DeSoto Square Mall appears set to change hands
John Hielscher / Sarasota Herald-Tribune
BRADENTON – The owner of the long-neglected DeSoto Square Mall has listed the property for sale and might be close to a deal, a move that analysts say could prompt a renovation or other enhancement.
Simon Property Group — which has owned the mall for the past 16 years as its value plunged through recession and lack of upgrades — declined to discuss any potential sale, as did CBRE, the commercial real estate brokerage firm trying to sell the 693,000-square-foot mall.
But commercial mortgage analyst Trepp LLC has reported that a letter of intent to sell the 39-year-old mall has been signed by Simon and an unidentified buyer. Under terms of the deal, the buyer will also assume at least some debt on DeSoto Square, Trepp reported, citing information from a loan servicer.
Letters of intent are common instruments in the retail industry and do not guarantee an eventual transaction.
But experts said a sale could benefit the mall, resulting in new tenants and cosmetic improvements for DeSoto Square, anchored by Macy’s, JCPenny and Sears. A Dillard’s department store, which had been a fourth DeSoto anchor, closed in late 2009.
Simon’s timing in selling, too, may also be opportune, because investors are showing more interest of late in properties like DeSoto Square, which are considered secondary, or Class B malls, in the retail industry, said retail consultant Jeff Green.
Unlike so-called Class A malls, such as International Plaza, in Tampa, which are full, investors view malls like DeSoto Square as opportunities to add value with new merchants or higher rental rates.
“You can improve the tenant mix and hopefully get higher rents,” Green said. “You can densify the site by adding non-retail uses, like office or residential or a hotel. There is a lot that can be done to B malls.”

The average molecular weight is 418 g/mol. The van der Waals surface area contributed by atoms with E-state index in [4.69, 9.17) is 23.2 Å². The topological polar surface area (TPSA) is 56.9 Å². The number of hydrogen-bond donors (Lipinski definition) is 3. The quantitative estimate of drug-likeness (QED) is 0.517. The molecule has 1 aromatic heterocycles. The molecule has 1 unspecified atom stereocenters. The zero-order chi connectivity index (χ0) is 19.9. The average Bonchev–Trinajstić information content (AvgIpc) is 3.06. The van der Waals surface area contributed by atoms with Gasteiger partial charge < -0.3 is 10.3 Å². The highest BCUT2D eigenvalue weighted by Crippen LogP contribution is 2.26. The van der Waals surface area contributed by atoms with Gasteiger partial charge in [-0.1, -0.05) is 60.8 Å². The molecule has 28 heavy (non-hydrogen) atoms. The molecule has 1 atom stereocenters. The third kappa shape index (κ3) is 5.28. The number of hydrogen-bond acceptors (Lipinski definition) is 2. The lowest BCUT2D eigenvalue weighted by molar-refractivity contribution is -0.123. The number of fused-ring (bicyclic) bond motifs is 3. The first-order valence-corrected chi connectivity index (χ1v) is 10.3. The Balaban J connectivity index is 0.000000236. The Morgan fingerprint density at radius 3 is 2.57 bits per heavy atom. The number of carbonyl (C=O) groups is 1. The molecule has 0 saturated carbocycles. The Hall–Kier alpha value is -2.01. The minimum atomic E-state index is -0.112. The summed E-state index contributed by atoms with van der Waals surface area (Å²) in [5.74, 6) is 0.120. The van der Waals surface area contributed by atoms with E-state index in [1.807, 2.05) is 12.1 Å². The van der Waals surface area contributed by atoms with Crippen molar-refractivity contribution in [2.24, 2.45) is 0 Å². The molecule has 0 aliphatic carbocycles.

But Green does not expect a new owner to pump millions of dollars into DeSoto Square.
“Whoever buys it will maybe do more of a remodel than a redevelopment,” Green added. “It’s not the time for developers to spend a ton of money on redevelopment.”
If consummated, a sale would resolve a more than two-year conflict between Simon and its lender on the mall, the $62 million loan on which fell to “imminent monetary default” in 2010, Trepp reported.
In response, Simon offered to turn the mall over to the lenders, but the world’s largest real estate company instead retained ownership. The loan was sent to a special servicer later that year, Trepp reported.
Simon’s debt on DeSoto Square is backed by nearly 500,000 square feet of the property, and represents nearly 8 percent of the collateral of a $1 billion pool of securitized commercial mortgages managed by Merrill Lynch Mortgage Trust.
This month, Moody’s Investors Service downgraded some of the classes of the Merrill Lynch pool, in part because of the DeSoto Square loan, the pool’s largest. Moody’s contends the debt continues to be “a major source of risk” because it is “now 90+ days delinquent.”
In addition to DeSoto Square, Indianapolis-based Simon also owns the 130-store Ellenton Premium Outlets, in Manatee County, and the Port Charlotte Town Center.
Les Morris, Simon’s director of public relations, said the company would not discuss the potential sale of DeSoto Square. “It’s our policy not to comment on either acquisitions or dispositions.”
Lauren Crawford, a CBRE spokeswoman in Tampa, confirmed it is marketing DeSoto Square for sale but said details were confidential.
Simon has owned DeSoto Square during a turbulent period for malls, as online shopping has bit into sales at brick-and-mortar shopping hubs that require constant upgrade to remain viable.
But unlike many of its properties, including the Forum Shops at Caesars Palace, in Las Vegas, DeSoto Square has languished. Though it was substantially expanded in 1997, the Bradenton mall has lost tenants in recent years and struggled to maintain market share amid newer developments, including Centre Point Commons and others.
Appraised at $80.2 million eight years ago, DeSoto Square was recently revalued at $43.1 million. At the same time, the appraisal reduction amount on Simon’s outstanding loan increased from $15.6 million to $24 million this month.